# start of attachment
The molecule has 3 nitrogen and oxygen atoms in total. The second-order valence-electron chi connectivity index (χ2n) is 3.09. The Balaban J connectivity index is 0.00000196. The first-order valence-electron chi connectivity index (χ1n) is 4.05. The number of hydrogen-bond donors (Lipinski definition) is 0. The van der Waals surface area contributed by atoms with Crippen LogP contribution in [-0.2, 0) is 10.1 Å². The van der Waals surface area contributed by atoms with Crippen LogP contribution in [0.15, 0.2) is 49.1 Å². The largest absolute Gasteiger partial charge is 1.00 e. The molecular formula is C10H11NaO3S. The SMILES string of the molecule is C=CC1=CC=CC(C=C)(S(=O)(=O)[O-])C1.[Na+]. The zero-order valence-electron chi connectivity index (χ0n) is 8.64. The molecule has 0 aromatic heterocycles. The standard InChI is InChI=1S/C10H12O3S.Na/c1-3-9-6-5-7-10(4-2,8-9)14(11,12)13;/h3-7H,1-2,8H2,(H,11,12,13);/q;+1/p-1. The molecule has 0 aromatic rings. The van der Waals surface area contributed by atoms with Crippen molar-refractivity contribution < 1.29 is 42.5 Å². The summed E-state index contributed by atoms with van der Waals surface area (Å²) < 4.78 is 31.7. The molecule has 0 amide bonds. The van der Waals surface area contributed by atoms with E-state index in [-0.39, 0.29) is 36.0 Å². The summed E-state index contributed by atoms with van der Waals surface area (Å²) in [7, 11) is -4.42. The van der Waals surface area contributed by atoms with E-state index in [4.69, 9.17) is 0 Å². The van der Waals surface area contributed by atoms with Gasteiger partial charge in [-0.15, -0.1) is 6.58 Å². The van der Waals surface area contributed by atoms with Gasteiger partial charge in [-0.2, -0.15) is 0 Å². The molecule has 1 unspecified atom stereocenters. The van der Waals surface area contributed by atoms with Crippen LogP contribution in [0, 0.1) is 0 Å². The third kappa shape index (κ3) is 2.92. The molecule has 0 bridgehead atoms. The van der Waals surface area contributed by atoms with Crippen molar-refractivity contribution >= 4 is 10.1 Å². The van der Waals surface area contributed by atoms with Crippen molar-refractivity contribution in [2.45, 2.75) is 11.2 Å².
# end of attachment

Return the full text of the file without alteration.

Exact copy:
The molecule has 3 nitrogen and oxygen atoms in total. The second-order valence-electron chi connectivity index (χ2n) is 3.09. The Balaban J connectivity index is 0.00000196. The first-order valence-electron chi connectivity index (χ1n) is 4.05. The number of hydrogen-bond donors (Lipinski definition) is 0. The van der Waals surface area contributed by atoms with Crippen LogP contribution in [-0.2, 0) is 10.1 Å². The van der Waals surface area contributed by atoms with Crippen LogP contribution in [0.15, 0.2) is 49.1 Å². The largest absolute Gasteiger partial charge is 1.00 e. The molecular formula is C10H11NaO3S. The SMILES string of the molecule is C=CC1=CC=CC(C=C)(S(=O)(=O)[O-])C1.[Na+]. The zero-order valence-electron chi connectivity index (χ0n) is 8.64. The molecule has 0 aromatic heterocycles. The standard InChI is InChI=1S/C10H12O3S.Na/c1-3-9-6-5-7-10(4-2,8-9)14(11,12)13;/h3-7H,1-2,8H2,(H,11,12,13);/q;+1/p-1. The molecule has 0 aromatic rings. The van der Waals surface area contributed by atoms with Crippen molar-refractivity contribution < 1.29 is 42.5 Å². The summed E-state index contributed by atoms with van der Waals surface area (Å²) < 4.78 is 31.7. The molecule has 0 amide bonds. The van der Waals surface area contributed by atoms with E-state index in [-0.39, 0.29) is 36.0 Å². The summed E-state index contributed by atoms with van der Waals surface area (Å²) in [7, 11) is -4.42. The van der Waals surface area contributed by atoms with E-state index in [4.69, 9.17) is 0 Å². The van der Waals surface area contributed by atoms with Gasteiger partial charge in [-0.15, -0.1) is 6.58 Å². The van der Waals surface area contributed by atoms with Gasteiger partial charge in [-0.2, -0.15) is 0 Å². The molecule has 1 unspecified atom stereocenters. The van der Waals surface area contributed by atoms with Crippen LogP contribution in [0, 0.1) is 0 Å². The third kappa shape index (κ3) is 2.92. The molecule has 0 bridgehead atoms. The van der Waals surface area contributed by atoms with Crippen molar-refractivity contribution >= 4 is 10.1 Å². The van der Waals surface area contributed by atoms with Crippen molar-refractivity contribution in [2.45, 2.75) is 11.2 Å².